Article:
by Mae Colburn
Hazel Clark derives her perspective on fashion education and sustainability from years of experience as an art and design scholar, educator, and administrator. Her work is informed by a sustained belief in collaborative inquiry and an enduring curiosity about the changing role of fashion through time and space. Old Clothes, New Looks (2005) combines the work of anthropologists, sociologists, economists, and art and fashion historians, and The Fabric of Cultures (2009) features an equally diverse roster of scholars (Clark co-edited both titles). It is this bringing-together of disciplines that also defines Parsons’ M.A. Fashion Studies program, which launched on Clark’s initiative in 2010 and now serves as a vital meeting point for thinkers, and re-thinkers, across the expanding field of fashion.
Mae Colburn: What does sustainability mean to you, especially within the context of slow fashion, which you describe in “Slow + Fashion – an Oxymoron or a Promise for the Future…?” (2008)?
Hazel Clark: To me, sustainability is about trying to establish new parameters of thinking about dressing without excessive waste. We’ve still got to have clothes, and I feel they are a very interesting part of our identity, but that doesn’t necessarily mean that we’ve got to have the excessive waste surrounding them that we’ve become so used to.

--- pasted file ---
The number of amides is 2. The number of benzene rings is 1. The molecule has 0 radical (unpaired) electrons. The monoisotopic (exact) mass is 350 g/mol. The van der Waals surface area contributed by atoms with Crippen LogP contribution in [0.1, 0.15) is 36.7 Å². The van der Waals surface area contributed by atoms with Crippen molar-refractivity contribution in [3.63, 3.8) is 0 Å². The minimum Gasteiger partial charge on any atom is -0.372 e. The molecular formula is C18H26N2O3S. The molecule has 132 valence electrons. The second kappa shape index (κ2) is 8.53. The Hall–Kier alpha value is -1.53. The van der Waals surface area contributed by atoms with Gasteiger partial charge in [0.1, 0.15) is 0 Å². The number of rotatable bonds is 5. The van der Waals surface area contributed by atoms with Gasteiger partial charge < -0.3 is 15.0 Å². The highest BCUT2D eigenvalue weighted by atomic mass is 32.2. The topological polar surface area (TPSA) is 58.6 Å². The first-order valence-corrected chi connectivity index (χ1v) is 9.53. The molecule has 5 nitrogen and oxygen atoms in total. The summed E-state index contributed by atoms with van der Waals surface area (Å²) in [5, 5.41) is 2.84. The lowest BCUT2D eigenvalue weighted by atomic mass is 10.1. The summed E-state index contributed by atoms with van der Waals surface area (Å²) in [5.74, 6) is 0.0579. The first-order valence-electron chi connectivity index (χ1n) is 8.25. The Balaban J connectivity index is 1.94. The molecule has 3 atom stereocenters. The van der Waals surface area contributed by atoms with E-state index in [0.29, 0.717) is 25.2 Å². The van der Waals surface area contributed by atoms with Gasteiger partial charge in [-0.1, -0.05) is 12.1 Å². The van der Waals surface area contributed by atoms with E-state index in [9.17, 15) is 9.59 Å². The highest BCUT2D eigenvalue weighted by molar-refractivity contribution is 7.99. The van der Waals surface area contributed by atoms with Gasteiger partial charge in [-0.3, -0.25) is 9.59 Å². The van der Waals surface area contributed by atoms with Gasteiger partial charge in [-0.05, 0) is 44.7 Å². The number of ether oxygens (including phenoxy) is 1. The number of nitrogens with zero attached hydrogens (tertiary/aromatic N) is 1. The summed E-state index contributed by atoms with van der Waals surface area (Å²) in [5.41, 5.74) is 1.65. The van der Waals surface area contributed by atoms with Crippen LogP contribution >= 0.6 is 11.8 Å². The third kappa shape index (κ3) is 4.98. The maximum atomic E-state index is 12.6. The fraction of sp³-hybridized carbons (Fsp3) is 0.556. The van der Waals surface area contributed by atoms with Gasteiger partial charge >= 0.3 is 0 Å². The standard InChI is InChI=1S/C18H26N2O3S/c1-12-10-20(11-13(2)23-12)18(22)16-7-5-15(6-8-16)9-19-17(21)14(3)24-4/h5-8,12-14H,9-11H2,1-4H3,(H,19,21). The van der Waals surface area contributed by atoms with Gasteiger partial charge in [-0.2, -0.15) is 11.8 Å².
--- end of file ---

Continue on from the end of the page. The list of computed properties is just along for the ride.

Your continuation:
When I wrote [the article you referred to] in Fashion Theory, it was very much instigated by a one-day symposium that I’d attended in Milan organized by Ezio Manzini, who was then at the Politecnico in Milan. It was a bringing together of people from the slow food movement and design, which I felt provided a very useful way of thinking about clothing. It’s very obvious to think about how we can make changes within old models, but it’s the models themselves that need examining, and using parameters or concepts from one area and bringing them to another can be very helpful. It was just a good way of rethinking longevity, and systems, and communities, and the local. Agency as well – thinking about how individuals have agency over the way they dress.